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Disney CEO Bob Iger Says Studio Put Out Too Many ‘Star Wars’ Movies Too Fast

Iger believes Lucasfilm is in a stronger place than ever following the much-publicized Disney-Fox merger.

"Star Wars: The Rise of Skywalker"

“Star Wars: The Rise of Skywalker”


Star Wars: The Force Awakens” was a pivotal moment for the franchise not only because it launched a new trilogy — it also marked the first “Star Wars” release from Walt Disney Studios Motion Pictures. Disney purchased Lucasfilm for $4 billion in October 2012 and relaunched the Skywalker saga with director J.J. Abrams’ “The Force Awakens” in 2015. Since then, Disney has aggressively put out new “Star Wars” movies, and the company’s CEO Bob Iger admits to The New York Times that the plan might have been too much.

“I just think that we might’ve put a little bit too much in the marketplace too fast,” Iger said about the response to “Star Wars” under Disney. “I think the storytelling capabilities of the company are endless because of the talent we have at the company, and the talent we have at the company is better than it’s ever been, in part because of the influx of people from Fox.”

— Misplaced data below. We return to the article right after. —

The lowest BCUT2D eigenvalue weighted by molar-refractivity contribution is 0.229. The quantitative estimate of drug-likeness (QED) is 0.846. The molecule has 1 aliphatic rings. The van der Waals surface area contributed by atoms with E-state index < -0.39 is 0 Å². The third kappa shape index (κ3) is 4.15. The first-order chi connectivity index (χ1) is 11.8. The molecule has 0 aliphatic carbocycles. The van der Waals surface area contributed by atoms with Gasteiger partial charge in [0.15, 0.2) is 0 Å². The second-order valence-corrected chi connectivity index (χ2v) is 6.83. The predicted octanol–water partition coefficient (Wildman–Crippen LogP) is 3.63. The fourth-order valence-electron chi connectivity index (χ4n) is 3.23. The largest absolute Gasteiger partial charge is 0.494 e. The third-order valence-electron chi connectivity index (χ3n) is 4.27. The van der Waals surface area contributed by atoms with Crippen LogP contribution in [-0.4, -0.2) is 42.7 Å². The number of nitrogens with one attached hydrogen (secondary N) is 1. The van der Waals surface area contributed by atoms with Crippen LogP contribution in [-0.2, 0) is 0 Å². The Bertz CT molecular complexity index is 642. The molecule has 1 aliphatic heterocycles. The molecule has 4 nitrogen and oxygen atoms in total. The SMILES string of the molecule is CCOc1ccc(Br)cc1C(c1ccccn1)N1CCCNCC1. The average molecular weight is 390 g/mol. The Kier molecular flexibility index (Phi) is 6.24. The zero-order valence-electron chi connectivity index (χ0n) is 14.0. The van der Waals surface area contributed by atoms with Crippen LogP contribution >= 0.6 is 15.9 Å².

One year after “The Force Awakens” opened to critical acclaim and huge box-office returns in 2015 — with $936 million, the movie remains the highest-grossing domestic release in history, unadjusted for inflation — Disney launched the first “Star Wars” spinoff movie, “Rogue One.” The Felicity Jones-led adventure grossed more than $1 billion and was followed, in 2017, by “Star Wars: The Last Jedi” (another billion-dollar grosser), which was then tailed only several months later in 2018 by spinoff “Solo.” The “Solo” release was a notorious flop for Lucasfilm and Disney. The movie didn’t break $400 million worldwide and tapped out domestically with just $213 million.

Many people in the industry felt “Star Wars” fatigue hurt “Solo” at the box office (although the mixed reviews didn’t help either), and it appears Iger agrees Disney put out too many “Star Wars” movies too fast and stymied interest in the overall property. Ron Howard, who stepped in to direct “Solo” after Lucasfilm parted ways with original directors Phil Lord and Chris Miller, told MTV’s “Happy Sad Confused” podcast earlier this year that he believed “Star Wars” fatigue was indeed part of the reason “Solo” nosedived at the box office.

The next “Star Wars” movie, “The Rise of Skywalker,” arrives in theaters this holiday season, well over a year after “Solo.” Disney is certainly hoping the longer gap between “Star Wars” efforts increases the demand for “The Rise of Skywalker.” The movie opens nationwide December 20 from Disney.

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